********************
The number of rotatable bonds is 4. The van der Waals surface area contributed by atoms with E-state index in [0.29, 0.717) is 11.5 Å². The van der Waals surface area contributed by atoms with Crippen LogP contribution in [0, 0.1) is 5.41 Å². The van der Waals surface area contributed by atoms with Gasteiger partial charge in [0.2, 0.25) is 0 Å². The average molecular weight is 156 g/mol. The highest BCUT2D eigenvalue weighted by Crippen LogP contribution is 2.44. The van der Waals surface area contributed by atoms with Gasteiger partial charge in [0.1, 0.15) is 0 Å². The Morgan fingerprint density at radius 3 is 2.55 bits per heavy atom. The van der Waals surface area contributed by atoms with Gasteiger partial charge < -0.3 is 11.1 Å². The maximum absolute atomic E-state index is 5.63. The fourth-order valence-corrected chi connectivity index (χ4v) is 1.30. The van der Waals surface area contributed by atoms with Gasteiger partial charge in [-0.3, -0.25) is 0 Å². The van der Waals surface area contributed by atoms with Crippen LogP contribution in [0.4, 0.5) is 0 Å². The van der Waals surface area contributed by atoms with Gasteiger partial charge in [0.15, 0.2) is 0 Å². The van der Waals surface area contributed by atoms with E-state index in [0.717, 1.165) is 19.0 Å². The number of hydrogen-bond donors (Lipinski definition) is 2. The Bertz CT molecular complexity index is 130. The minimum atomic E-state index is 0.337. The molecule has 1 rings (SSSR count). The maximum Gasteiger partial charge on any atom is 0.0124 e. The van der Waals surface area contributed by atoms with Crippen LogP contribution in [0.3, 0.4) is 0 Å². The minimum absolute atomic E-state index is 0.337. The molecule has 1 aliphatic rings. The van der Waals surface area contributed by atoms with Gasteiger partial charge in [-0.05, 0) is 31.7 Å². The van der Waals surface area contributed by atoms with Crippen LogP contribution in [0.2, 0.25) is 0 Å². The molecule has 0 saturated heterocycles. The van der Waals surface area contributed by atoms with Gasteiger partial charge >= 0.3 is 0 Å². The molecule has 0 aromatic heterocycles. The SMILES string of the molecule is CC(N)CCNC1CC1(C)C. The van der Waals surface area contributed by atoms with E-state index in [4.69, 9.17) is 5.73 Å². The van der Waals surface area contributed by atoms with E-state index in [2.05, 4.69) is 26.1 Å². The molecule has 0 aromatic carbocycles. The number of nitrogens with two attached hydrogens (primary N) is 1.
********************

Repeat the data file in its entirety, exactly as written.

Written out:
The number of rotatable bonds is 4. The van der Waals surface area contributed by atoms with E-state index in [0.29, 0.717) is 11.5 Å². The van der Waals surface area contributed by atoms with Crippen LogP contribution in [0, 0.1) is 5.41 Å². The van der Waals surface area contributed by atoms with Gasteiger partial charge in [0.2, 0.25) is 0 Å². The average molecular weight is 156 g/mol. The highest BCUT2D eigenvalue weighted by Crippen LogP contribution is 2.44. The van der Waals surface area contributed by atoms with Gasteiger partial charge in [0.1, 0.15) is 0 Å². The Morgan fingerprint density at radius 3 is 2.55 bits per heavy atom. The van der Waals surface area contributed by atoms with Gasteiger partial charge < -0.3 is 11.1 Å². The maximum absolute atomic E-state index is 5.63. The fourth-order valence-corrected chi connectivity index (χ4v) is 1.30. The van der Waals surface area contributed by atoms with Gasteiger partial charge in [-0.3, -0.25) is 0 Å². The van der Waals surface area contributed by atoms with Crippen LogP contribution in [0.4, 0.5) is 0 Å². The van der Waals surface area contributed by atoms with Gasteiger partial charge in [0.15, 0.2) is 0 Å². The van der Waals surface area contributed by atoms with E-state index in [0.717, 1.165) is 19.0 Å². The number of hydrogen-bond donors (Lipinski definition) is 2. The Bertz CT molecular complexity index is 130. The minimum atomic E-state index is 0.337. The molecule has 1 rings (SSSR count). The maximum Gasteiger partial charge on any atom is 0.0124 e. The van der Waals surface area contributed by atoms with Crippen LogP contribution in [0.3, 0.4) is 0 Å². The minimum absolute atomic E-state index is 0.337. The molecule has 1 aliphatic rings. The van der Waals surface area contributed by atoms with Gasteiger partial charge in [-0.05, 0) is 31.7 Å². The van der Waals surface area contributed by atoms with Crippen LogP contribution in [0.2, 0.25) is 0 Å². The molecule has 0 saturated heterocycles. The van der Waals surface area contributed by atoms with Gasteiger partial charge >= 0.3 is 0 Å². The molecule has 0 aromatic heterocycles. The SMILES string of the molecule is CC(N)CCNC1CC1(C)C. The van der Waals surface area contributed by atoms with E-state index in [4.69, 9.17) is 5.73 Å². The van der Waals surface area contributed by atoms with E-state index in [2.05, 4.69) is 26.1 Å². The molecule has 0 aromatic carbocycles. The number of nitrogens with two attached hydrogens (primary N) is 1.